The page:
To sum up: 

Neurodiversity is sometimes characterised as a pseudo-scientific idea by anti-NP critics. Regardless of the merits or demerits of such criticisms, there also exists much criticism of the NP that is itself on shaky ground in terms of the classical liberal, secular, humanistic, scientific, rationalistic, modern vision of objective and universal truth that some anti-NP critics are inclined to advocate. It is always possible that an anti-NP critic might that any appeal to anti-vaccine perspectives as a refutation of anti-NP advocacy is an opportunistic and cynical strawman, and that such views are fringe and marginal within anti-NP advocates.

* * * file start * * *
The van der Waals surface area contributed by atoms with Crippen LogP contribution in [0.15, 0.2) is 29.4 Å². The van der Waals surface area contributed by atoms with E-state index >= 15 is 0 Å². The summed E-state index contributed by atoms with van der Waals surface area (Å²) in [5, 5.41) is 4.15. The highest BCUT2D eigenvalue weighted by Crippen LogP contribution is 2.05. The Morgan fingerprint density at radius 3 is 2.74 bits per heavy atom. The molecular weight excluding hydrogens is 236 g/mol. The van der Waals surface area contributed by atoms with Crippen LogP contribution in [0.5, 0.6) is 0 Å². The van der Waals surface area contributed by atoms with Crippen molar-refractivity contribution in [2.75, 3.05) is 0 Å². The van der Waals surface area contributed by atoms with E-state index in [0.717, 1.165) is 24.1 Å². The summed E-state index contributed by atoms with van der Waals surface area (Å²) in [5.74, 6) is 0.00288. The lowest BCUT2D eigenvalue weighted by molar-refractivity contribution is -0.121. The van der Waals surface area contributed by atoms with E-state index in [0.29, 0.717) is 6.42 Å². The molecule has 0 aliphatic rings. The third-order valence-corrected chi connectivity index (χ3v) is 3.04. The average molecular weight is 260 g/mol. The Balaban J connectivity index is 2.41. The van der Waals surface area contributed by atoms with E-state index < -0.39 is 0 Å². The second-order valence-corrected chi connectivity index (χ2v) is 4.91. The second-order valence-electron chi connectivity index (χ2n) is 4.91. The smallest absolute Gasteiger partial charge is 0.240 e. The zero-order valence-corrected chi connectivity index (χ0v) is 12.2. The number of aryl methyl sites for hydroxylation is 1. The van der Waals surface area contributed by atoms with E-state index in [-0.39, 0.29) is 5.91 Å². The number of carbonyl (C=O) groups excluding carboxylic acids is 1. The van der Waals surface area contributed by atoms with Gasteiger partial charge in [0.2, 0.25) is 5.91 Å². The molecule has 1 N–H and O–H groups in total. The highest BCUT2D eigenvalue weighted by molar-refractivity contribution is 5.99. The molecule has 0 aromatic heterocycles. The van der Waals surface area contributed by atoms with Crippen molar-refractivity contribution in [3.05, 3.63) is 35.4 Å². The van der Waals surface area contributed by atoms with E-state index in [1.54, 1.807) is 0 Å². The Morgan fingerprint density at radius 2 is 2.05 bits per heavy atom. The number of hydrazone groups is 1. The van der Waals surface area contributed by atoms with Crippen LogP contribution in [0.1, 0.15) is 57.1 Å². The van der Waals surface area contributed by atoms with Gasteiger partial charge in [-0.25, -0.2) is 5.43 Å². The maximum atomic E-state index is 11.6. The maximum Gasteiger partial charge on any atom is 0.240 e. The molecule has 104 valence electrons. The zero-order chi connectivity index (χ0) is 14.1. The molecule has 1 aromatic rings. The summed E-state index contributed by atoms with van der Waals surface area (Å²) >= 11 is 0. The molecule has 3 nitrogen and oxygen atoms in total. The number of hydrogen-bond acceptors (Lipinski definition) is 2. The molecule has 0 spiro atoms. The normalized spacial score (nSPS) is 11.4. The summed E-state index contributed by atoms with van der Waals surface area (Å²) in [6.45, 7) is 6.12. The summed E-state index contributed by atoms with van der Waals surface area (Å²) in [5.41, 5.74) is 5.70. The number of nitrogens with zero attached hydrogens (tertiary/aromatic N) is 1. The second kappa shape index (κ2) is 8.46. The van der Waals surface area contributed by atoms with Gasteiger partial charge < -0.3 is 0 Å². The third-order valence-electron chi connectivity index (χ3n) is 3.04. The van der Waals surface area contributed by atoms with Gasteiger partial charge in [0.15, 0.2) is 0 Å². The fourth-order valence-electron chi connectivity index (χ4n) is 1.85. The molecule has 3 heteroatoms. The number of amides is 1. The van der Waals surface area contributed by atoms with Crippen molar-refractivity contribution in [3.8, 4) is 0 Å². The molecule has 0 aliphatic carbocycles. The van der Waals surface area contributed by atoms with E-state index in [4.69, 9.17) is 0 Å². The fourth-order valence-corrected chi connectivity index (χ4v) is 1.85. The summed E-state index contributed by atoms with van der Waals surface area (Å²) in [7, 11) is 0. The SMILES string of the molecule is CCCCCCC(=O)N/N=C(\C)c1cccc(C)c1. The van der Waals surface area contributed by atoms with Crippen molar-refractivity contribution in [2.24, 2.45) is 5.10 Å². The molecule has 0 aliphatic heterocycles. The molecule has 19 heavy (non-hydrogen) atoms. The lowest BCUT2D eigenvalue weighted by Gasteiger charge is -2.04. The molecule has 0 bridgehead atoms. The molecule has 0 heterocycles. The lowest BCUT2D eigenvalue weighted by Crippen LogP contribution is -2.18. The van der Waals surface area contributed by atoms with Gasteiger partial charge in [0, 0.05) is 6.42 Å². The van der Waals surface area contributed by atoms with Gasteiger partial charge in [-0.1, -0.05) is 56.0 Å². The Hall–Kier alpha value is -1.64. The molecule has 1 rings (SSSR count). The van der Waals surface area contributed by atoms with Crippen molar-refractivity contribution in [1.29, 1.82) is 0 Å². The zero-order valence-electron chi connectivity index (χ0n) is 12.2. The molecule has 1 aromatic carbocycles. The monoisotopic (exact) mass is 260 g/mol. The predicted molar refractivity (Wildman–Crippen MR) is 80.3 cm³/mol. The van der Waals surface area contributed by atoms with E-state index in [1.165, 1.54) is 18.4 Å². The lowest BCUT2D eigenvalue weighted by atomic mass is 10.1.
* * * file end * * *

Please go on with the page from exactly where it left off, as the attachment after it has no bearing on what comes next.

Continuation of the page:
Now it is certainly true that such views are indeed held only by some anti-NP critics, and not by all; and I am unaware of any statistics on such a matter. Yet even so, the post-fact aesthetic that is commonly (not to say universally) found in anti-NP circles is itself hardly compatible with the appeals to humanistic, liberal universalism and to the objectivity of truth that are sometimes levied against the NP. In fact, both NP and anti-NP activism and advocacy fall short of the demands of humanistic rationalism and modern epistemology. It is, admittedly, true enough that critics in the NP camp risk confusing questions of fact with questions of value. The existence or non-existence of neurological differences is certainly distinct, on a theoretical and conceptual level, between the question of whether such differences are positive or negative in value. So in this sense, the NP does fall short of the received methodological and epistemological assumptions of scientific method and ultimately, of Enlightenment rationalism itself. But anti-NP criticism itself lays itself open to this charge as well. Of course, if anti-NP critics wish to make a critique of Enlightenment rationalism itself, this is one option that is open to them. But such an angle, from all that I have seen, does not seem to be a general priority of anti-NP critique or activism. And if this is so, it is surely necessary to beware of the idea that anti-NP ideology can be uncritically accepted as a panacea for pro-NP ideas and outlooks.